I am going back to see a cardiologist next week to demand more tests. I am so glad that I found this website!

    Liked by 1 person

    1. Hello N – I’m not a physician so cannot comment specifically on your experience so far, but it sounds like you’ve had several diagnostic tests so far that are commonly used to help rule out heart disease. I’m glad you’ll be seeing a cardiologist next week to help solve the mystery.

      Right now, you just don’t know if your chest symptoms are heart-related or not (it’s entirely likely that they are not) but SOMETHING is causing them, so you need to find out what!

      It may reassure you to know that about 85% of all patients admitted to hospital for chest pain turn out NOT to have heart disease. Some examples here of other possible alternative causes… Good luck to you…


  4. I read through the article and comments and can’t find an experience like mine. I feel the bra tightness when I’m not wearing a bra and haven’t been all day long. I have CAD, so this is a little disconcerting. It happens every day while I’m sitting in a recliner using the laptop. Very uncomfortable and distracting, and – yes – I want to unhook my bra “that isn’t there.” Anyone with similar experience?

    Liked by 1 person

    1. I don’t have personal experience with that specific symptom, but I’m wondering if it is like Dr. McLaughlin’s description of “feeling band-like pressure as if your bra is too tight” – not necessarily wearing a bra that’s too tight, but a pressure that feels that way. What do you think? If you have been prescribed nitro, does the tightness ease up when you take it?

      Liked by 1 person

      1. That’s exactly what it’s like.The pressure of a tight bra, but no bra there. I catch myself trying to loosen it, then realize there’s nothing to loosen. I tried nitro just this morning, as an experiment, and it seems to make no difference.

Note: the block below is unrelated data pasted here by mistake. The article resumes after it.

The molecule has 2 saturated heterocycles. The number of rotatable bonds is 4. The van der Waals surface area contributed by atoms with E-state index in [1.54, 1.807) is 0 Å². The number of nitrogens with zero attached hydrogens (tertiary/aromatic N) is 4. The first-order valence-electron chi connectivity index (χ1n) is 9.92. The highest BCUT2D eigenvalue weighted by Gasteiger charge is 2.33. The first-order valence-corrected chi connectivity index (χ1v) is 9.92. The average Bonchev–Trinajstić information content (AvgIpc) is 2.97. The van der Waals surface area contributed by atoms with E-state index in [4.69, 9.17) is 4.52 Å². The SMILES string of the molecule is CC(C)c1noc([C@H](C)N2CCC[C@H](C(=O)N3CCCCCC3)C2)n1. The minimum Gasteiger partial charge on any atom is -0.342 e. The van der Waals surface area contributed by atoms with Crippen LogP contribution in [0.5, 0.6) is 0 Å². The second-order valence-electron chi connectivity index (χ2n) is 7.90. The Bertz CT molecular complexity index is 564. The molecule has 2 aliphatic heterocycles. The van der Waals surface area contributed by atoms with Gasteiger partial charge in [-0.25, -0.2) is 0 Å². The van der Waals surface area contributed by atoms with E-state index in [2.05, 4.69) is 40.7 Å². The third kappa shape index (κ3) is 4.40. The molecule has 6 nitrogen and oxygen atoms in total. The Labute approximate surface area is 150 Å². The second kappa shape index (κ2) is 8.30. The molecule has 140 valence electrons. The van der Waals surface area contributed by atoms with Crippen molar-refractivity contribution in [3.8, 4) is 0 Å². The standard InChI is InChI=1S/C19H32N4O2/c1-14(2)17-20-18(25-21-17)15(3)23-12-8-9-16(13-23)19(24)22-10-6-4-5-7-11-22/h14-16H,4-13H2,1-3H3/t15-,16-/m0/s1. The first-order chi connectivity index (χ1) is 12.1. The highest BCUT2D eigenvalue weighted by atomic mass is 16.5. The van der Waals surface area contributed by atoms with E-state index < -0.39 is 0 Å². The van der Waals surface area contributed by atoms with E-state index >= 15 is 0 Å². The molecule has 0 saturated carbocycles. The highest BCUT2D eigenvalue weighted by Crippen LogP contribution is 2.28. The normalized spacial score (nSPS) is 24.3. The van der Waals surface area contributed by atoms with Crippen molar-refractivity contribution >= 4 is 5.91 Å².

5. I was on vacation in June 2016 and getting ready to leave my hotel room. Quite suddenly, my bra felt very uncomfortable – way too tight! I was headed to lunch at a local restaurant. After ordering my meal, I suddenly began to sweat, had pain in my jaw, was nauseous and had pain shooting horizontally across the top of my chest!

    My husband took me to the local emergency room. All tests were negative, except one showed my heart beating “not as vigorously as it should” in one area. I was released, being told that I was probably ok.

    After arriving home a few days later, the same symptoms started again. Once again, I went to the ER, had the full series of tests done (all negative) and was told that I was ok and that I should see a Cardiologist. The next day I had an appointment with a cardiologist, who told me that because I had no heart disease risks and because I was very healthy and walking 4 miles per day, I was probably ok.

    The next day the symptoms began again, even worse than before! I went to the ER AGAIN! The same cardiologist that I had seen the day before told me that he would have a heart catheterization done just to prove that the problem wasn’t my heart. A heart catheterization was done the next day — and oops! My LAD (left anterior descending) artery was 80-90% blocked! I had to go to an ER 3 times before I could get the help that I needed!


    And, I still am very uncomfortable wearing a bra and don’t wear one unless absolutely necessary!

    Liked by 2 people

    1. Hi Denise – three trips to the ER before a correct diagnosis? That’s awful!!! Sadly, as you know, your story is not uncommon in women.